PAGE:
Unemployment is damaging to employees wellbeing regardless of their age, gender, level of education, ethnicity or part of the country in which they live, according to a study by What Works Wellbeing.
The study found that unemployment tops even divorce or widowhood in its impact on our life satisfaction, showing that some workers do not ever adapt to unemployment.
The longitudinal study of 24,000 people found on average that individuals had lower life satisfaction following unemployment which never recovered to the level measured when they were employed.
These results applied to both men and women, but the effects were stronger for men. Men were also found to be happier than women once in a new job.
But what type of job people were employed in was a major factor for feeling upbeat: temporary jobs fared worse for wellbeing than permanent work.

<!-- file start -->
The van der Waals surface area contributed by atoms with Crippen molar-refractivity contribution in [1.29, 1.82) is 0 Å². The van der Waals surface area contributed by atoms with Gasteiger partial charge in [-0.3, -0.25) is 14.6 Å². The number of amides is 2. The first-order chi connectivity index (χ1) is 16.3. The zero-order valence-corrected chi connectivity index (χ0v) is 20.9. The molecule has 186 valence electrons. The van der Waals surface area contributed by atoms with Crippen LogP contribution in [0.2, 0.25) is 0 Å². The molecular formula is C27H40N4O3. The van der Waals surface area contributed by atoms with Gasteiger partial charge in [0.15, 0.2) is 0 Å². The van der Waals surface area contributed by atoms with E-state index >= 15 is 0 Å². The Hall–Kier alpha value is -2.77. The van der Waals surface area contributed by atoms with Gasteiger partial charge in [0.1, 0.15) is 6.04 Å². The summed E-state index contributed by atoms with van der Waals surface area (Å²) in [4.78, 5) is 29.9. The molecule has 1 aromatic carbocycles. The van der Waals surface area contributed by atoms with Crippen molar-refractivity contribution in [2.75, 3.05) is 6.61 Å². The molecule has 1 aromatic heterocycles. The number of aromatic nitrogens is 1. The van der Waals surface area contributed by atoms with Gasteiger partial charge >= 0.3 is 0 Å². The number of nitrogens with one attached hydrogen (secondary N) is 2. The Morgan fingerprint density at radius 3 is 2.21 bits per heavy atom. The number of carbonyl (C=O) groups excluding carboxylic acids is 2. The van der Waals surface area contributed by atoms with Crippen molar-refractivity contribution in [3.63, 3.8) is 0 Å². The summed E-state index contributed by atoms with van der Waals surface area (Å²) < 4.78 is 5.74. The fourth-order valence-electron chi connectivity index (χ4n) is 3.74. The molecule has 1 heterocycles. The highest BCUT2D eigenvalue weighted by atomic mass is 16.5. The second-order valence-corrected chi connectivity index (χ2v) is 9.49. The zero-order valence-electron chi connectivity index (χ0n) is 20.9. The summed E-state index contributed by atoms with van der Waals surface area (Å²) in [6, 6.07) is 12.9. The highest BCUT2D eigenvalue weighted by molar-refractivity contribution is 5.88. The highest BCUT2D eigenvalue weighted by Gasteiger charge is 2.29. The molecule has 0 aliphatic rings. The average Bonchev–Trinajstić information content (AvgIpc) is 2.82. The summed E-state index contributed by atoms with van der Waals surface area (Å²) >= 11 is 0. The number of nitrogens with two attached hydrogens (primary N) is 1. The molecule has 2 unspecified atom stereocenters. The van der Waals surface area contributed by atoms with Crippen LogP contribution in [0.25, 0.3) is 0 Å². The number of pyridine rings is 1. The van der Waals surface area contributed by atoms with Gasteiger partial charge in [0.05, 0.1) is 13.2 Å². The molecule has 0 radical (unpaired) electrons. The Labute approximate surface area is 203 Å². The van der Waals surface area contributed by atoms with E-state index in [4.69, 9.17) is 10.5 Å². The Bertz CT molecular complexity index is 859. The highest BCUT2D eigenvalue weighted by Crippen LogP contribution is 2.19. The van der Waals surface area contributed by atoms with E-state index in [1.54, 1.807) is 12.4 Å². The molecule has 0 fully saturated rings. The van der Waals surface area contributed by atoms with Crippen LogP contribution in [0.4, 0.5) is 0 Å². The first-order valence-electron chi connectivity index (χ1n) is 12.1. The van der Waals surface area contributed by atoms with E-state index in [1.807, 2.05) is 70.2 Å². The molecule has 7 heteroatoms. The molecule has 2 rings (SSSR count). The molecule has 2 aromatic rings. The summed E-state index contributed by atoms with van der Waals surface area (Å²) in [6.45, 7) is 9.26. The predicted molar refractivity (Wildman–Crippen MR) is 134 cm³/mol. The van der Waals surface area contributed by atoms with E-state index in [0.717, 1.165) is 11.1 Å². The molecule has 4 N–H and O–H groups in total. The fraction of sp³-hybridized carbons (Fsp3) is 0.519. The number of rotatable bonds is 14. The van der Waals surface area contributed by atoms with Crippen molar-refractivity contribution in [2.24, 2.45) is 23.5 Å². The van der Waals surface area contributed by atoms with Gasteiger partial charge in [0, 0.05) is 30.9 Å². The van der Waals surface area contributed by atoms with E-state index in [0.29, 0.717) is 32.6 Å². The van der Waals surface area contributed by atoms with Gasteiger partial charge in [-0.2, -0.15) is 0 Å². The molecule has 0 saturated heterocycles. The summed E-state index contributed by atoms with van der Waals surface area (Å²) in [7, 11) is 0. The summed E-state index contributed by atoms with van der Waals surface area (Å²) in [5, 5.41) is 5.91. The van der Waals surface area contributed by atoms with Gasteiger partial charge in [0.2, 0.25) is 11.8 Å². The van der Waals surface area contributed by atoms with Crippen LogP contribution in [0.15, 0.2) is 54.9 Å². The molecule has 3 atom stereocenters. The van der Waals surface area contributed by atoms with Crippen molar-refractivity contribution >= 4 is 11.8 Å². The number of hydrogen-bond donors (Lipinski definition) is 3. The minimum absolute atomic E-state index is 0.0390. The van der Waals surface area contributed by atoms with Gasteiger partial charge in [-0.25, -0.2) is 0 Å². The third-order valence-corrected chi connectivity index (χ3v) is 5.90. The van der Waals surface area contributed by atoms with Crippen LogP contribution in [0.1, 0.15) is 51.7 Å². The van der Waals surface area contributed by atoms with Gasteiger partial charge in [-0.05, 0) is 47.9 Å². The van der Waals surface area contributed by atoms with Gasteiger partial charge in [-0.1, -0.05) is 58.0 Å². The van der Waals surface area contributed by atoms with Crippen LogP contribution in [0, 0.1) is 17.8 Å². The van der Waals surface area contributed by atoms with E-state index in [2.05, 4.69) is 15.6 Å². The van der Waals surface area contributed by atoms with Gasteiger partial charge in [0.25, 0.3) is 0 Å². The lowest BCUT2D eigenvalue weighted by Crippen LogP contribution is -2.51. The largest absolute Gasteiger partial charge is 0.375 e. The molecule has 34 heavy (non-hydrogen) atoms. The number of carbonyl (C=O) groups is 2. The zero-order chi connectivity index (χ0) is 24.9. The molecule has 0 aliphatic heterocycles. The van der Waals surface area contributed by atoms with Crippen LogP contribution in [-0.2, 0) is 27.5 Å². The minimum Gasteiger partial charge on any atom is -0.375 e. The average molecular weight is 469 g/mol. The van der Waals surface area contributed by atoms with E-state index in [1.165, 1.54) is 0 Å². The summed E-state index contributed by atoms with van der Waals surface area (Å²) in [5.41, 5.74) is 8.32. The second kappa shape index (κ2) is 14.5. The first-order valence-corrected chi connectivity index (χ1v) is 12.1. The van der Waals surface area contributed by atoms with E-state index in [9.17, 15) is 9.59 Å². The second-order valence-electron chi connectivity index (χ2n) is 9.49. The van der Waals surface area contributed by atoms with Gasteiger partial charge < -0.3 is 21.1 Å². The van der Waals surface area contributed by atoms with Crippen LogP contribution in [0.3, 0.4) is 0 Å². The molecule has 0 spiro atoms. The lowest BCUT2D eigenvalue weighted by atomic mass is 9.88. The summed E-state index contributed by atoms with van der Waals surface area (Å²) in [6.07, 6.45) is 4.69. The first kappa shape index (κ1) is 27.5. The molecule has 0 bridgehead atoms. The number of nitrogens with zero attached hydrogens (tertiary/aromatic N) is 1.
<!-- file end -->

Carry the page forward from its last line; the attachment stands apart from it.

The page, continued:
The research showed that a number of factors improved unemployed people’s wellbeing including social support and personality attributes.
Those who can rely on social support from family and friends perhaps obviously suffered less with unemployment, and the study shows that extroverts found unemployment less difficult than conscientious individuals suffer more.
The study also showed that other people being unemployed lessened the stresses of the stigma associated with unemployment.
Professor Sara Connolly, of the University of East Anglia and a co-author of the study, commented:
“Unemployment is very damaging for wellbeing whether you are a man, women, well or poorly educated, and whilst wellbeing improves upon re-employment this effect does reflect the quality of the job”